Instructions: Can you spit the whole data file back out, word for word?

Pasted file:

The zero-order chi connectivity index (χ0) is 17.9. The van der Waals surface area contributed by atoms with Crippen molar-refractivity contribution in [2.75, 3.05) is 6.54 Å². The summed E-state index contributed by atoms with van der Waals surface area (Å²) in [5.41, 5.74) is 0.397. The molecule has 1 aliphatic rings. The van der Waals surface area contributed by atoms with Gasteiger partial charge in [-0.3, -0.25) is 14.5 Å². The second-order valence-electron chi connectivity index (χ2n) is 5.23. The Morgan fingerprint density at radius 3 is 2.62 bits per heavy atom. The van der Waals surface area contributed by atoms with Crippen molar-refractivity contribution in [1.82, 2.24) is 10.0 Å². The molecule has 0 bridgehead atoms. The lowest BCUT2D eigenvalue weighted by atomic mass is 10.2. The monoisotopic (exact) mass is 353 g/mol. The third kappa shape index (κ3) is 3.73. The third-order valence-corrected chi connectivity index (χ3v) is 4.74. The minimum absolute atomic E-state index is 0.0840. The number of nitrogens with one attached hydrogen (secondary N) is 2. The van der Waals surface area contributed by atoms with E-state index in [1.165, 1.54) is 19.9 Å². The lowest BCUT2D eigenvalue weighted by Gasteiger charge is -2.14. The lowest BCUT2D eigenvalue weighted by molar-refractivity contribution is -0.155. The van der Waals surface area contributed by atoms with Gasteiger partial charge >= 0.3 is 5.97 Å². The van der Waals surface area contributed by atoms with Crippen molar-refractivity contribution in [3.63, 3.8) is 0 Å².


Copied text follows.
The zero-order chi connectivity index (χ0) is 17.9. The van der Waals surface area contributed by atoms with Crippen molar-refractivity contribution in [2.75, 3.05) is 6.54 Å². The summed E-state index contributed by atoms with van der Waals surface area (Å²) in [5.41, 5.74) is 0.397. The molecule has 1 aliphatic rings. The van der Waals surface area contributed by atoms with Gasteiger partial charge in [-0.3, -0.25) is 14.5 Å². The second-order valence-electron chi connectivity index (χ2n) is 5.23. The Morgan fingerprint density at radius 3 is 2.62 bits per heavy atom. The van der Waals surface area contributed by atoms with Crippen molar-refractivity contribution in [1.82, 2.24) is 10.0 Å². The molecule has 0 bridgehead atoms. The lowest BCUT2D eigenvalue weighted by atomic mass is 10.2. The monoisotopic (exact) mass is 353 g/mol. The third kappa shape index (κ3) is 3.73. The third-order valence-corrected chi connectivity index (χ3v) is 4.74. The minimum absolute atomic E-state index is 0.0840. The number of nitrogens with one attached hydrogen (secondary N) is 2. The van der Waals surface area contributed by atoms with E-state index in [1.165, 1.54) is 19.9 Å². The lowest BCUT2D eigenvalue weighted by Gasteiger charge is -2.14. The lowest BCUT2D eigenvalue weighted by molar-refractivity contribution is -0.155. The van der Waals surface area contributed by atoms with Gasteiger partial charge >= 0.3 is 5.97 Å². The van der Waals surface area contributed by atoms with Crippen molar-refractivity contribution in [3.63, 3.8) is 0 Å².